As you can clearly see…
(published in Photosnouvelles)
At first you thought it might be a crack in the glass. But you soon realized the absurdity of this idea, – the magazine in your hands has no glass. No, you couldn't have thought that.
It is at that moment when you first doubt the reliability of the narrator. It's destabilizing, of course, as it requires you to reconsider the basic assumptions of truth, again.
Happily, you knew you were being led on from the first line.
You sense that something is skewed, but can't put your finger on what exactly it is. Something fundamental, on which everything is built.
YOu start looking for clues. Perhaps the narrator is not simply mistaken, but intentionally misleading. You decide to concentrate on all of the elements which are obvious but which the narrator seems to be ignoring. Of course, the too-obvious would not merit further consideration, such as the existence of gravity, without which unsupported objects would not fall.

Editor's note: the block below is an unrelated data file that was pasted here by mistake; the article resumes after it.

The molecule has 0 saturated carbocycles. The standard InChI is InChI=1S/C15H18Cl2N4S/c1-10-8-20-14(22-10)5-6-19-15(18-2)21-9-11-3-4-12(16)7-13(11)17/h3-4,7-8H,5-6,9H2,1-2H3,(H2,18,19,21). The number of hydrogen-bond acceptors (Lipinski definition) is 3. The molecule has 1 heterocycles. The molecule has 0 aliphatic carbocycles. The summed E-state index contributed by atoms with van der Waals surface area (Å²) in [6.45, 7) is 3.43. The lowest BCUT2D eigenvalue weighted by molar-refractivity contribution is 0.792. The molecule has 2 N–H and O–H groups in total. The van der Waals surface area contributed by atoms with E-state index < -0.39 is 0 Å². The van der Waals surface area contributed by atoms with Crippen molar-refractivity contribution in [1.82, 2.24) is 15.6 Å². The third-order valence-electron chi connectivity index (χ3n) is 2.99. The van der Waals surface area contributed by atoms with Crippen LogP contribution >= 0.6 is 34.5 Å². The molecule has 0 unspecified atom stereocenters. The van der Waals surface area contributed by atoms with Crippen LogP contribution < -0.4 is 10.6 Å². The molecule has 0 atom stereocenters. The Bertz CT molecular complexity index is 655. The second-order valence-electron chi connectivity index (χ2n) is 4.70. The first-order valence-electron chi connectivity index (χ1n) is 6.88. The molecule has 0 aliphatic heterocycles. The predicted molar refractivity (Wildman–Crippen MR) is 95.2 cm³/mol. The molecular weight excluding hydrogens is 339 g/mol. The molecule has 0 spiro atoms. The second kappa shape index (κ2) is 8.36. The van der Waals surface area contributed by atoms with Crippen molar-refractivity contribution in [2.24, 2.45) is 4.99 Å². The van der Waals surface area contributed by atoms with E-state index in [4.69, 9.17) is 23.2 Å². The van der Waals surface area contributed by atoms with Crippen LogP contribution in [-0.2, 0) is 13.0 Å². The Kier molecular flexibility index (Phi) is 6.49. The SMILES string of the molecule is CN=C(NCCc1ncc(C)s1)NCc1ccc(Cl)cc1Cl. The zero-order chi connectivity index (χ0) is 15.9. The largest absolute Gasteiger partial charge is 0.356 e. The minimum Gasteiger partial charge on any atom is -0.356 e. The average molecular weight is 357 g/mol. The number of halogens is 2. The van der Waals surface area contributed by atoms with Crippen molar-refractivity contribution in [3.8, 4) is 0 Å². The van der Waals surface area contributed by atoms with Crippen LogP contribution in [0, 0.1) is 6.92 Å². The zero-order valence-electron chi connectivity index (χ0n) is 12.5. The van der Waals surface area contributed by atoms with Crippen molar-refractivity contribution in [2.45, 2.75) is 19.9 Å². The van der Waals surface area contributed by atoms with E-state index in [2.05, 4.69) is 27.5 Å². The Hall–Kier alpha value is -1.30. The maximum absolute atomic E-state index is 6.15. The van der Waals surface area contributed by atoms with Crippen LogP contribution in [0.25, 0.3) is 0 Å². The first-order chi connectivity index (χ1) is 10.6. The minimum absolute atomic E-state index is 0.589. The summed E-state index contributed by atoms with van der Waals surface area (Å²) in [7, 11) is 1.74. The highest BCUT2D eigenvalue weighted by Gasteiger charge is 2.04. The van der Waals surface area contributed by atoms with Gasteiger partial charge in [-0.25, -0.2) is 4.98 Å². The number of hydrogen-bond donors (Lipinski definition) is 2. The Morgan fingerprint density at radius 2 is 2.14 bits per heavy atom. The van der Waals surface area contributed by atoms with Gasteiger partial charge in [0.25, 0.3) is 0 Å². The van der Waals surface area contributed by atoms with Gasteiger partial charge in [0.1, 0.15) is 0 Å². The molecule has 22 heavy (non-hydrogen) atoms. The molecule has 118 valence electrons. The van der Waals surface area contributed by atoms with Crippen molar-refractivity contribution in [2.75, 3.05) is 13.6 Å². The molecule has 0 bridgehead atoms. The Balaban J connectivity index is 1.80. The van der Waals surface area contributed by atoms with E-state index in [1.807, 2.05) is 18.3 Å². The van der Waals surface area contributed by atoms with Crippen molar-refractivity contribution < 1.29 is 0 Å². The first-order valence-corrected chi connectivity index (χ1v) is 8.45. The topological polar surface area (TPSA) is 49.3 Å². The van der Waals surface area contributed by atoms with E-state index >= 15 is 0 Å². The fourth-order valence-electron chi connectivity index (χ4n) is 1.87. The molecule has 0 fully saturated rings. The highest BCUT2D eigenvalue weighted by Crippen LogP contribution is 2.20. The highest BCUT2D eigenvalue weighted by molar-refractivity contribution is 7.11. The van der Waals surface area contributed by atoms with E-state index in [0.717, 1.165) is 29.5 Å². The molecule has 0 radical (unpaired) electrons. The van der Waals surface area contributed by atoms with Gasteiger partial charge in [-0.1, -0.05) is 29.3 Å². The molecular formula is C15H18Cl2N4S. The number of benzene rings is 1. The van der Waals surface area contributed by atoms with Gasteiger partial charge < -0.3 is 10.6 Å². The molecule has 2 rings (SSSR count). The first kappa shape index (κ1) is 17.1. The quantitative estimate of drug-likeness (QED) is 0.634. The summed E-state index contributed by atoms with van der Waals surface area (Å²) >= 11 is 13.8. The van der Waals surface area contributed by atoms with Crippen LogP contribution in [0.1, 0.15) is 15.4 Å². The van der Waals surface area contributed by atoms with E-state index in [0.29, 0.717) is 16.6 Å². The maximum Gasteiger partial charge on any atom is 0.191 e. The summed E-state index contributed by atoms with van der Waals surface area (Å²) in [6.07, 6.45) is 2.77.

25 minutes later; the car. The narrator has not yet mentioned the car. You wait. You continue. Still no car. As time passes, and the narrator continues to not mention the car, you begin to suspect that this is the key to understanding the mystery.
You study the car more carefully. From the accumulation of leaves, you can deduct that the car has not moved for at least a few days (it is now the month of October, leaves are falling continuously). From the absence of a license plate, you could assume it has been there longer. It would be useful to know the vehicle registration number, if this was one of those stories where you had a friend working at the department of motor vehicles who owed you a favor.
The car itself is perfectly unremarkable, it inspires and absence of description. It is a dark blue or black mid-'90s sedan – a '97 Toyota Corolla to be exact (you're probably wrong, but statistically your intuition is correct as this was the most widely sold model for that year)
If only you could see is there were someone sitting in the drivers seat – that could be what the narrator is hiding. Disappointingly, an attempted maneuver to move your head a little to the left, to get a better view, ended in failure.